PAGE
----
Back dating history

The button—with its self-contained roundness and infinite variability—has a quiet perfection to it.

Among the more extreme examples were “habitat” buttons, built to contain keepsakes like dried flowers, hair cuttings or tiny insects under glass.

Hollowed-out smuggler buttons allowed thieves to transport jewels and other booty secretly.

But, on both men’s clothes and women’s, buttons helped accentuate lovely lines, of the arm, say, or the bosom.

Buttons came in all shapes and sizes, but most often they were mounted on a shank; you ran thread through the shank’s hole to attach the button to fabric.

This design was lost with them until it re-emerged in mid-19, “clothes began to be made so close-fitting that they followed the lines of the body from shoulders to hips like a glove.” Buttons helped that snug fit along.

This didn’t mean clothes were cut more sparingly; wealthy people still liked the costly display of excess fabric.

(Reinforced buttonholes weren’t invented until the mid-13 Along with brooches, buckles, and straight pins, buttons were used in ancient Rome as decorative closures for flowing garments. Some designs took the functional pressure off buttons by knotting the fabric securely into position, then topping off the look with a purely ornamental button.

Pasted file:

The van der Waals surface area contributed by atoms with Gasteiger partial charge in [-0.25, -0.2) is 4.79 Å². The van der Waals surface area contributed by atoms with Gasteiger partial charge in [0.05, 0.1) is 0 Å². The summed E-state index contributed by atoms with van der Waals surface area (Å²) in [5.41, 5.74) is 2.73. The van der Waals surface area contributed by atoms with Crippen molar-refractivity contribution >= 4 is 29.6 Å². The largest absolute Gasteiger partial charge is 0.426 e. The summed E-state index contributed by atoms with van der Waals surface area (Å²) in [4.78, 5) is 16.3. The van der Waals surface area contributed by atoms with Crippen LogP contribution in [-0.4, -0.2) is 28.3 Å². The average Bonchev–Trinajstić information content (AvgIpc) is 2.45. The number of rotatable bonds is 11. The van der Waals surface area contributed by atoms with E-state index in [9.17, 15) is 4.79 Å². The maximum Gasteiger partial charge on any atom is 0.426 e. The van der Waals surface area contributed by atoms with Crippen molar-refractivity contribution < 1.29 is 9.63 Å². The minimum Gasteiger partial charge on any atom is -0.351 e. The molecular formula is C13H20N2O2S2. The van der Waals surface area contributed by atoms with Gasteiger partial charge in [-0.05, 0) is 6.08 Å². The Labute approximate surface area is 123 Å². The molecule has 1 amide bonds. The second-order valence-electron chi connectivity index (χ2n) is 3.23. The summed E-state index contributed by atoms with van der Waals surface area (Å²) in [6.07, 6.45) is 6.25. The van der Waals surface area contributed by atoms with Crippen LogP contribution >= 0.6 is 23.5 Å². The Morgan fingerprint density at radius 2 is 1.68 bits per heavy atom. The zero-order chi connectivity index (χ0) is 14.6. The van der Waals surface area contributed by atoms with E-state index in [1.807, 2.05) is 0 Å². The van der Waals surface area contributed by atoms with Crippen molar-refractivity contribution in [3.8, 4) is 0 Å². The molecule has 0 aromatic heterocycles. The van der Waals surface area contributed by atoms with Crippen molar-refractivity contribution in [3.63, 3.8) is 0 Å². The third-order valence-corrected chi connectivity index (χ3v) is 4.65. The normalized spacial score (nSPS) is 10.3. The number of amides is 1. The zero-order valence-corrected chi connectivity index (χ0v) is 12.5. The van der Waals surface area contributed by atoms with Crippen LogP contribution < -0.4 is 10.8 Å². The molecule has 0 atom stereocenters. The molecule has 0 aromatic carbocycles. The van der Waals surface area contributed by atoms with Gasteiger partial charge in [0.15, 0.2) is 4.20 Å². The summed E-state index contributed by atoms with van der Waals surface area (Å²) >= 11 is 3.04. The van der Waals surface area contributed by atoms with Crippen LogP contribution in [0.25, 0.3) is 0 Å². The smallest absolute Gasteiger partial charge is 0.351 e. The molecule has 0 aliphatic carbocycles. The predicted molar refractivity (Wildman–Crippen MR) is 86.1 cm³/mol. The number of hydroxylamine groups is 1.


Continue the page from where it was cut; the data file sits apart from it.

(Incidentally, as a button alternative, Mycenaeans of the Roman era invented the fibula, a surprisingly modern forerunner to our safety pin.

(This tradition of buttons-for-crime resurfaced in a heroin-smuggling attempt in 2009.) Ornate buttoning among the wealthy required some help.

Around this era is when buttons migrated to different sides of a shirt for men and women.

Political buttons took on a more recognizably modern (and less functional) shape during Lincoln’s 1864 re-election campaign.

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